The muppets Statler and Waldorf, don’t you think?

Form Finds Form

I’ve been seeking subsetting and organizing principles to cope with the vast complexities of wood and rock portraits I’ve been collecting, and yesterday an interesting candidate presented itself as I was reading Rudolf Arnheim’s Visual Thinking (1969):

A concept, statistically defined, represents what a number of separate entities have in common. Quite often, however, a concept is instead a kind of highspot within a sweep of continuous transformations. In the Japanese kabuki theatre, an actor’s play suddenly petrifies into an immobile, monumental pose, the mi-e, which marks the climax of an important scene and epitomizes its character. (pg 182)

Mi-e generally follow a pattern, serving to focus our attention on a particular character or characters at an important moment during the play. Mi-e crystallize the action into a formal picture. More than mere focal points, mi-e are used to express to the audience a climax of great emotional tension. To perform a mi-e the actor must physically and emotionally wind himself up to the desired emotion, be it anger, fear, indignation, or surprise. Most mi-e are accompanied only by the beating of the wooden clappers (tsuke) … struck in a pattern called ba-tan, the two beats of which serve as a framework for the climax of the mi-e, in which the actor, while holding the pose rotates his head toward his adversary and crosses one eye, the other looking straight ahead.

The first beat, the ba, is hit as the actor strikes the pose. Then, as he rotates his head and glares, the mie is completed by the second, tan beat. The tsuke beater, or tsuke uchi as he is called, has the great responsibility of not only timing his beats to the actor’s movements but also feeling the emotional climax of the mi-e with the actor. (from Ronald Cavaye Kabuki: A Pocket Guide)

“How very like the moment of photography!” I thought. And sure enough some of my creatures are caught in mi-e, communicating directly to the viewer.


More commonly, the creatures appear self-absorbed, going about their business, brooding or just being grumpy or dozy or fey, not interacting with the watchers, or simply being unaware of their audience. I’ve assembled a gallery of some that seem to me “immobile, monumental” and performing for the viewers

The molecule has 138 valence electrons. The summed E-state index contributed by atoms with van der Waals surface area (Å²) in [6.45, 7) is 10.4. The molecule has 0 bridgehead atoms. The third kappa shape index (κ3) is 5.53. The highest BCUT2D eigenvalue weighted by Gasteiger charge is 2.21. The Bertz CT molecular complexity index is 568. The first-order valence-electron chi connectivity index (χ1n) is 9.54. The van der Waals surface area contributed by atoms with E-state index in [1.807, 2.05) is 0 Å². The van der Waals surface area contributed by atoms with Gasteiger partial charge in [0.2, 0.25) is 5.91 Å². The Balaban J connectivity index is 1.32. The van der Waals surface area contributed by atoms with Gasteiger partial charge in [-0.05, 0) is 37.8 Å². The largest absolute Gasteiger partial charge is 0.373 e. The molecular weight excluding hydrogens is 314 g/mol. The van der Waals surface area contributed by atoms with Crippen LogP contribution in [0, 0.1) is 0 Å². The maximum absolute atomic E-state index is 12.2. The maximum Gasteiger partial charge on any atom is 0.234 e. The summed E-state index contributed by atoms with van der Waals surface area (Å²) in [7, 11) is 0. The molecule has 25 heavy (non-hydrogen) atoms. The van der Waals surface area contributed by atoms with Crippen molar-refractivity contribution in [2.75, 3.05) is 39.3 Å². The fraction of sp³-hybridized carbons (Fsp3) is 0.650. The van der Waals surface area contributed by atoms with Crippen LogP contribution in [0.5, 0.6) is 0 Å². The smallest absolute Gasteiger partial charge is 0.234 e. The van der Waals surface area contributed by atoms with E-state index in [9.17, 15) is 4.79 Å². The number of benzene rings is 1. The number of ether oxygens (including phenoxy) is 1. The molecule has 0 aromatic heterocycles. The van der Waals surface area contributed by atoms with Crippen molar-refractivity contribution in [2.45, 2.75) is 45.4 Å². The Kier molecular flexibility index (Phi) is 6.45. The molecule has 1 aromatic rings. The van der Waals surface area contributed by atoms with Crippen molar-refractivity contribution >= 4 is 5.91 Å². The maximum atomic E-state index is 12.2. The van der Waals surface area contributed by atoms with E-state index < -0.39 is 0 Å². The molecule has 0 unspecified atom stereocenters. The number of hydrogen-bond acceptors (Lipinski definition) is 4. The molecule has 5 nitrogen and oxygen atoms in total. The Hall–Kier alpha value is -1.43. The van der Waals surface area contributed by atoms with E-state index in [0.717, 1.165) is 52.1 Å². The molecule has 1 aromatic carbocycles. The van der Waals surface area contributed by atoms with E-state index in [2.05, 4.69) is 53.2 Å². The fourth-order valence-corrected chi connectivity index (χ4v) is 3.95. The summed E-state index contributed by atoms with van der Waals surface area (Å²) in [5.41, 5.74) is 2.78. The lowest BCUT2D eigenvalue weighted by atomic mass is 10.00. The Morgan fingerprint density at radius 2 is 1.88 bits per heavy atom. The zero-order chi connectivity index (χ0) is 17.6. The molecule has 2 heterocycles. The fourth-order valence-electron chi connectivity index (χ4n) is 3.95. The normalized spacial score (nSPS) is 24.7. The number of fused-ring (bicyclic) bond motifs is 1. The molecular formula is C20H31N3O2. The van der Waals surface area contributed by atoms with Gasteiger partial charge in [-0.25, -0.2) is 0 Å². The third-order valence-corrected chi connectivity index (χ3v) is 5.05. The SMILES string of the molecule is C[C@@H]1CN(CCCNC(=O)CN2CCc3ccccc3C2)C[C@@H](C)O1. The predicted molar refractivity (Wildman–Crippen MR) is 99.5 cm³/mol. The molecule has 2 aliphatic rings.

Form Finds Form is a phrase I’m continuing to unpack and trying to more completely grok. My mother was wont to say it, and via Ann Berthoff it has crept into the field of Rhetoric and Composition. It seems to resonate with many things I’ve done over the years (photographic projects, surname mapping, improv music…), even though I can’t fully explain just what it Means. In this instance, my almost accidental discovery of the Form mi-e educed the subset of images, each an exemplar of that Form. But which found which?

the succinct

One take on ‘simplicity’ is the quality of being succinct: getting a [sometimes complex] message across briefly, clearly, with a minimum of havering and expatiation, in a tidy package of nicely chosen words, or in an image that the viewer may grok without the need for exegesis. Sometimes there’s a way to express a complex story, with details and interconnections with other stories, in a spare or even gnomic gesture: one can know the story at a glance. Here are three examples taken today that seem to meet this criterion of the succinct:

Ann, Wife of



and some from earlier captures:




My usual mode of photographic operation seems to favor the whimsical, which tends toward unconventional readings of images and require explanation, or the narrative, which attempts to engage the viewer in digressive backstories that revel in complexities and outward-bound links. Too many years in classrooms, not enough time in quiet contemplation of what I see. One can see a lot by looking.